[By Duncan McLeod]
First came the news that Cell C is planning to sell its national network of base stations to a third-party tower operator. Now MTN SA, looking to cut costs, may begin selling space on its towers to competitors. Why, suddenly, is infrastructure sharing all the rage?
SA’s third mobile telecommunications operator, Cell C, has never had an easy ride. It entered a market dominated by two powerful incumbents in Vodacom and MTN. It ’s never gained the sort of market share that government and the telecommunications regulator hoped it would when it was licensed nine years ago.
It’s also racked up billions of rand in debt. This debt continues to weigh heavily on its balance sheet and has made it difficult to raise the cash it needs to expand its network.
Now, at last, Cell C’s management and its shareholders are attempting to do something to address the situation. The company is understood to have put its national network of base stations up for sale, in part to help defray its long-term debt.
It ’s a risky move — one that requires ironclad agreements with whoever it chooses as its partner — but it appears to be an inevitable industry trend as margin pressures, caused by increasing levels of competition, force operators to reduce their costs.
It appears Cell C’s idea is to sell its infrastructure and then lease it back. In turn, its infrastructure partner will, one assumes, be able to use its newly acquired towers to sell capacity to other operators.
If the deal happens, it could make it easier for new operators to enter the market, as they won’t have to find their own high sites — a complex process involving environmental approvals — and up-front infrastructure investment costs will be lower.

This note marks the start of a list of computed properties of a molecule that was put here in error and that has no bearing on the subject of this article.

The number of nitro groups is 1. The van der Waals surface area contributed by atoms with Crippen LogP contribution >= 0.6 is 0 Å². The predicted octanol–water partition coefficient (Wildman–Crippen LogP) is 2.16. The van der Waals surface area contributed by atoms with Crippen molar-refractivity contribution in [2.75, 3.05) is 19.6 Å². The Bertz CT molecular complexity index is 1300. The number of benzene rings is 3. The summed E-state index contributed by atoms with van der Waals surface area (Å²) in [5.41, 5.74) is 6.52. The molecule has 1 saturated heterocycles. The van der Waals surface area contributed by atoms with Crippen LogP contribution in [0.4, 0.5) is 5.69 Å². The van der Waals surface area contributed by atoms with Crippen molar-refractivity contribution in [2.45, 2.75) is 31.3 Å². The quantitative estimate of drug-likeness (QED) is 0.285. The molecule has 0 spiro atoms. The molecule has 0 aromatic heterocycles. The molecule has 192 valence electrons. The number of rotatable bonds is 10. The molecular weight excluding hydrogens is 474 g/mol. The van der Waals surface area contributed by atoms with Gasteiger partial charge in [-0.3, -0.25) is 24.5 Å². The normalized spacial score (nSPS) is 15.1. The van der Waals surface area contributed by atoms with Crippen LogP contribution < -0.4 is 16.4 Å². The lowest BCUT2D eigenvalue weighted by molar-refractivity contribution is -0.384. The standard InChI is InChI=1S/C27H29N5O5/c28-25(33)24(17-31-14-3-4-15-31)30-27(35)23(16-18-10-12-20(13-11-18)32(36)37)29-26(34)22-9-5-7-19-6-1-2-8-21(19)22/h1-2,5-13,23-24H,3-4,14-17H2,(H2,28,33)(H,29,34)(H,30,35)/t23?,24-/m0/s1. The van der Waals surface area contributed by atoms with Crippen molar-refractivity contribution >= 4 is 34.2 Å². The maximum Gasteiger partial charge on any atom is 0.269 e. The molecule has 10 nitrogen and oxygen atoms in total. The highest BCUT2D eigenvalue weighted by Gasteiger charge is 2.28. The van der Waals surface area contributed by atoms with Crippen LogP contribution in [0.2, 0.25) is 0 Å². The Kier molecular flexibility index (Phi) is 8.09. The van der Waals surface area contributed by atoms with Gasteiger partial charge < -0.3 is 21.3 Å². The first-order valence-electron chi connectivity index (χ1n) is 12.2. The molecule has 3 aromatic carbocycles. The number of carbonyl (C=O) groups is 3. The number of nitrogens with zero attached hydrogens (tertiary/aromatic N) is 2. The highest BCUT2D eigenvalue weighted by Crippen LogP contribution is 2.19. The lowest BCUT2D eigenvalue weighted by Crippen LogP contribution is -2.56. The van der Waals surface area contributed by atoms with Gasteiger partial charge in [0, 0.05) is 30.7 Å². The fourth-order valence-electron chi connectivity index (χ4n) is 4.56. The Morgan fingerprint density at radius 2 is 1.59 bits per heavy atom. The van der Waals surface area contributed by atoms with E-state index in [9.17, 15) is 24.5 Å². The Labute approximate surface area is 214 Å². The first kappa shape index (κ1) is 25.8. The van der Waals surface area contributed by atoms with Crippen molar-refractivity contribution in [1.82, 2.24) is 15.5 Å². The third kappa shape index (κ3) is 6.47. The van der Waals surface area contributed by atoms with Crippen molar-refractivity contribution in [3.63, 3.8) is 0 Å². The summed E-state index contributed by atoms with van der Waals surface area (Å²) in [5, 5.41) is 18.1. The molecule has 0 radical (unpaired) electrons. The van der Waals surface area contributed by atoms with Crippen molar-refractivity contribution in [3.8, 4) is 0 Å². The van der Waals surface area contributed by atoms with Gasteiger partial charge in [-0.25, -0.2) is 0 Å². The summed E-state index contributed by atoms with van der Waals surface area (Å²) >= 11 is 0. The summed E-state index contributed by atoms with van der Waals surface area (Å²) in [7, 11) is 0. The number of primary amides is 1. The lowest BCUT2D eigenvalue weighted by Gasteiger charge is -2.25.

Cell C’s towers already cover more than 80% of the country’s population, so whoever buys them will have access to a valuable network.
However, it appears the winning bidder won’t have the market all to itself. MTN SA also plans to allow competitors to rent space on its towers. MD Karel Pienaar says the company is “quite far down the line in the decision-making process” and is considering a number of models that it could apply.
Unlike Cell C, MTN has no plan to sell its network, which Pienaar describes as a “strategic advantage”. But it’s keen to reduce the high cost associated with operating a national footprint of base stations. And it wants to increase capacity utilisation on its network.
According to Pienaar, the company’s 3G network is running at 10% of capacity following recent upgrades.
Pienaar, who says he wants “two or three other operators on [MTN’s] infrastructure in the next three or four years”, says infrastructure sharing makes “absolute sense”. It reduces duplication and wastage and helps pay for the enormous costs associated with operating base stations, such as property rental and maintenance.
In a maturing and increasingly competitive market, it’s important for operators to keep their costs in check. It’s difficult for them to pass on costs to their customers, so infrastructure sharing could play an important role in helping them maintain their margins, especially in an environment where prices are falling (which, contrary to the view of many consumers, they are).
BMI-TechKnowledge MD Denis Smit recently told me that within a few years operators will not regard owning their own infrastructure as a competitive advantage. Rather, most of them will sell their networks or outsource the management of them so they can focus on competing on the basis of the services they offer.
And that, ultimately, has to be good for consumers.
- Duncan McLeod is editor of TechCentral. This column is also published in Financial Mail